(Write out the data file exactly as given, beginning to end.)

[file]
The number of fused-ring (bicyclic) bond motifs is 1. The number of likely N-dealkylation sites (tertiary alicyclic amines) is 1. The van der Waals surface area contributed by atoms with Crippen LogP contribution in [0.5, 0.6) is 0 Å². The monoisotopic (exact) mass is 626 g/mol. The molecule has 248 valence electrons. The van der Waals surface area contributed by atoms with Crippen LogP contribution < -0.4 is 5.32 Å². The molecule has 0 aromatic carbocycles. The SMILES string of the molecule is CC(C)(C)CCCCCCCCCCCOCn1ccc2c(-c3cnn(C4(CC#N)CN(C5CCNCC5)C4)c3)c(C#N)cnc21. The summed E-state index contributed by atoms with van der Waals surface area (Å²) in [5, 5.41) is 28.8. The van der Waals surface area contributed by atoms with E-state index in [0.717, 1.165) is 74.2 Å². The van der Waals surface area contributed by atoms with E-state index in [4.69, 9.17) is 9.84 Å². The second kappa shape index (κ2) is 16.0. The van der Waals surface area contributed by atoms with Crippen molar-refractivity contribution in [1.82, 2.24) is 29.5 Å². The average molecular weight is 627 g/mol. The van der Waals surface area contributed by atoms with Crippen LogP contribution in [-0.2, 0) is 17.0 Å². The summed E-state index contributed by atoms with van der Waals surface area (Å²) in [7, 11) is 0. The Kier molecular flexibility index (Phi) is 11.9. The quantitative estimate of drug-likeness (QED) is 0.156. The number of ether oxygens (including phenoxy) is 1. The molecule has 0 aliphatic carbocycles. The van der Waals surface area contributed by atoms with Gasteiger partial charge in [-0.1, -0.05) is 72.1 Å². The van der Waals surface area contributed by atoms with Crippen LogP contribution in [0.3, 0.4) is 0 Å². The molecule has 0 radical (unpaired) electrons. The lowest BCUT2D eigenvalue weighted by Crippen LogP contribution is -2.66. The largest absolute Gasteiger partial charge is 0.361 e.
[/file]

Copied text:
The number of fused-ring (bicyclic) bond motifs is 1. The number of likely N-dealkylation sites (tertiary alicyclic amines) is 1. The van der Waals surface area contributed by atoms with Crippen LogP contribution in [0.5, 0.6) is 0 Å². The monoisotopic (exact) mass is 626 g/mol. The molecule has 248 valence electrons. The van der Waals surface area contributed by atoms with Crippen LogP contribution < -0.4 is 5.32 Å². The molecule has 0 aromatic carbocycles. The SMILES string of the molecule is CC(C)(C)CCCCCCCCCCCOCn1ccc2c(-c3cnn(C4(CC#N)CN(C5CCNCC5)C4)c3)c(C#N)cnc21. The summed E-state index contributed by atoms with van der Waals surface area (Å²) in [5, 5.41) is 28.8. The van der Waals surface area contributed by atoms with E-state index in [0.717, 1.165) is 74.2 Å². The van der Waals surface area contributed by atoms with E-state index in [4.69, 9.17) is 9.84 Å². The second kappa shape index (κ2) is 16.0. The van der Waals surface area contributed by atoms with Crippen molar-refractivity contribution in [1.82, 2.24) is 29.5 Å². The average molecular weight is 627 g/mol. The van der Waals surface area contributed by atoms with Crippen LogP contribution in [-0.2, 0) is 17.0 Å². The summed E-state index contributed by atoms with van der Waals surface area (Å²) in [7, 11) is 0. The Kier molecular flexibility index (Phi) is 11.9. The quantitative estimate of drug-likeness (QED) is 0.156. The number of ether oxygens (including phenoxy) is 1. The molecule has 0 aliphatic carbocycles. The van der Waals surface area contributed by atoms with Gasteiger partial charge in [-0.1, -0.05) is 72.1 Å². The van der Waals surface area contributed by atoms with Crippen LogP contribution in [0.3, 0.4) is 0 Å². The molecule has 0 radical (unpaired) electrons. The lowest BCUT2D eigenvalue weighted by Crippen LogP contribution is -2.66. The largest absolute Gasteiger partial charge is 0.361 e.